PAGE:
Facebook on George Floyd, During the Riots and After the Verdict

The company has taken a harder stance on moderating content after Biden won.

Facebook's Oversight Board will soon announce a decision on whether to make former President Donald Trump's ban from the platform permanent.

During the riots in the aftermath of the death of George Floyd, Trump used incendiary racist language on Facebook. He posted a message with the words, "when the looting starts, the shooting starts."

Facebook refused to either take down or moderate that post, while Twitter affixed a warning label to a similar post. Facebook's Oversight Board refused to review the decision to leave the post up, because it argued it wasn't yet set up to review cases. Facebook employees staged a virtual walkout protesting the company's lack of action. After the outcry, the company started labeling politicians' posts, but left up the "looting, shooting" post. It remains live on the site. Following the Jan. 6 Capitol riots, Trump's Facebook and Instagram accounts were frozen. 

Since Biden won the election, Facebook took a harder line on moderating content. Ahead of the verdict in the trial of former Minneapolis police officer Derek Chauvin, Facebook announced in a statement that it would moderate incendiary content. "As we have done in emergency situations in the past, we may also limit the spread of content that our systems predict is likely to violate our Community Standards in the areas of hate speech, graphic violence, and violence and incitement," wrote Monika Bickert, Vice President of Content Policy.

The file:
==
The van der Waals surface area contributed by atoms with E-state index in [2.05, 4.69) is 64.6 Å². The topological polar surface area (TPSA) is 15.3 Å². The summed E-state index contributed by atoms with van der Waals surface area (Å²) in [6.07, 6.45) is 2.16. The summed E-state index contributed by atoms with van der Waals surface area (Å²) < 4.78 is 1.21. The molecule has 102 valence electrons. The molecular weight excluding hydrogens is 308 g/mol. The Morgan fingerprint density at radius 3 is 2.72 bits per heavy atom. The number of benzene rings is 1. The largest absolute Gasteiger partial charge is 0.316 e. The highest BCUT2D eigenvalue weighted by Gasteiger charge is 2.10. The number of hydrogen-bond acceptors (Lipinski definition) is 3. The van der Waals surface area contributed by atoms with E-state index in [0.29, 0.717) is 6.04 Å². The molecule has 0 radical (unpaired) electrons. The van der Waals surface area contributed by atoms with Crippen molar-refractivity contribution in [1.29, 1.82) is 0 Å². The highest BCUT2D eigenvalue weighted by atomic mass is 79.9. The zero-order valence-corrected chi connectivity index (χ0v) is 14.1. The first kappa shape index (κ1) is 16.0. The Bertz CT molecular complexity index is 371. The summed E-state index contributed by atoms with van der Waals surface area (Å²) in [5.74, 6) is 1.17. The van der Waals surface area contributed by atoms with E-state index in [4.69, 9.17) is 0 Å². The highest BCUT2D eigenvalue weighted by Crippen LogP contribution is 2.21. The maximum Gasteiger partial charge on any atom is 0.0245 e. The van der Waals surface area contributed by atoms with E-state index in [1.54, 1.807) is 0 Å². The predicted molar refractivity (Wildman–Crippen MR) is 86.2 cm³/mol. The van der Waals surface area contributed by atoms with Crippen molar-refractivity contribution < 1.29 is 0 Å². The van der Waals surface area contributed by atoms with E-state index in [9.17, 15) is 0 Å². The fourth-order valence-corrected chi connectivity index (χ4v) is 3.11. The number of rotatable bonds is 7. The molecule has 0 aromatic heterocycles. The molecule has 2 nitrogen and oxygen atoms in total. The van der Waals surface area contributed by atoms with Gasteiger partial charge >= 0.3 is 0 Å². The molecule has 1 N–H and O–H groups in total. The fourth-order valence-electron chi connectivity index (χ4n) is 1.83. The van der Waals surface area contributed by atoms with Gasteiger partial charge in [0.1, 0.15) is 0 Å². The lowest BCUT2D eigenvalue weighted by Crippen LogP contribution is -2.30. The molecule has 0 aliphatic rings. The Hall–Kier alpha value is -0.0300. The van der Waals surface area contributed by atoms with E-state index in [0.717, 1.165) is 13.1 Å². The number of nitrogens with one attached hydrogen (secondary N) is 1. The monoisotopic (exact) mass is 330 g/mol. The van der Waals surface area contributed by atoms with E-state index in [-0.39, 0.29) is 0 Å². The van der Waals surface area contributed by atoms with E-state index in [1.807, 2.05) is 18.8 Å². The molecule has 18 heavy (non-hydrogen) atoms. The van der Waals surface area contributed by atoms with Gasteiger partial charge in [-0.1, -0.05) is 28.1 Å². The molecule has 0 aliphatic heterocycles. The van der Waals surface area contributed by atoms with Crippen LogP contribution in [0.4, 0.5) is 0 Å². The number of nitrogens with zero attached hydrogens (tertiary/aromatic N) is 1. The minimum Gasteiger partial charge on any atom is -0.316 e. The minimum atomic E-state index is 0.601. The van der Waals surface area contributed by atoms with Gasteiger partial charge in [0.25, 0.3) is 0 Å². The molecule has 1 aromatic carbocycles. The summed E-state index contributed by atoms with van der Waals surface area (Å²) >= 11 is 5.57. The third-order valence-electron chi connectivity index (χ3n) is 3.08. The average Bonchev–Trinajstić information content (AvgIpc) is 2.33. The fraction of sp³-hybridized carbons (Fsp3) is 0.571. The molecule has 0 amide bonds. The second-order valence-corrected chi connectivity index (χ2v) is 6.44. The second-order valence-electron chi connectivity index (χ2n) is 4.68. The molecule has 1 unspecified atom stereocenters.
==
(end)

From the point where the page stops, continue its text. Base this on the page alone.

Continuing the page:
How effective was this? Two days after a jury found Chauvin guilty for Floyd’s murder, I used Facebook's CrowdTangle to see which politics posts were getting the most likes, reactions, and shares. (This method has limitations as there is no way to measure how many people see certain posts.) As is often the case, right-wing pundits like Ben Shapiro got the most interactions. There were many posts harshly criticizing Rep. Maxine Waters (D-Calif.) and House Speaker Nancy Pelosi (D-Calif.) for their comments about George Floyd. However, none of these posts appeared to be content that Facebook said it would remove or limit the distribution of. These posts were squarely in the realm of opinion. It's impossible to say with certainty why Facebook looked much less incendiary after the verdict; however, its content moderation policies likely played a role. 

Studies have shown that content moderation can effectively throttle certain types of misinformation. However, it is a time-consuming process which users can sometimes evade. 

Facebook's Oversight Board will decide soon on whether to allow Trump back on the platform. Even if allowed back, Facebook would still have the power to moderate his posts, as they did with content after the Chauvin verdict. Now facing antitrust scrutiny from the Biden administration and multiple states, Facebook would likely take stronger actions on moderating content, as it did not for most of 2020.

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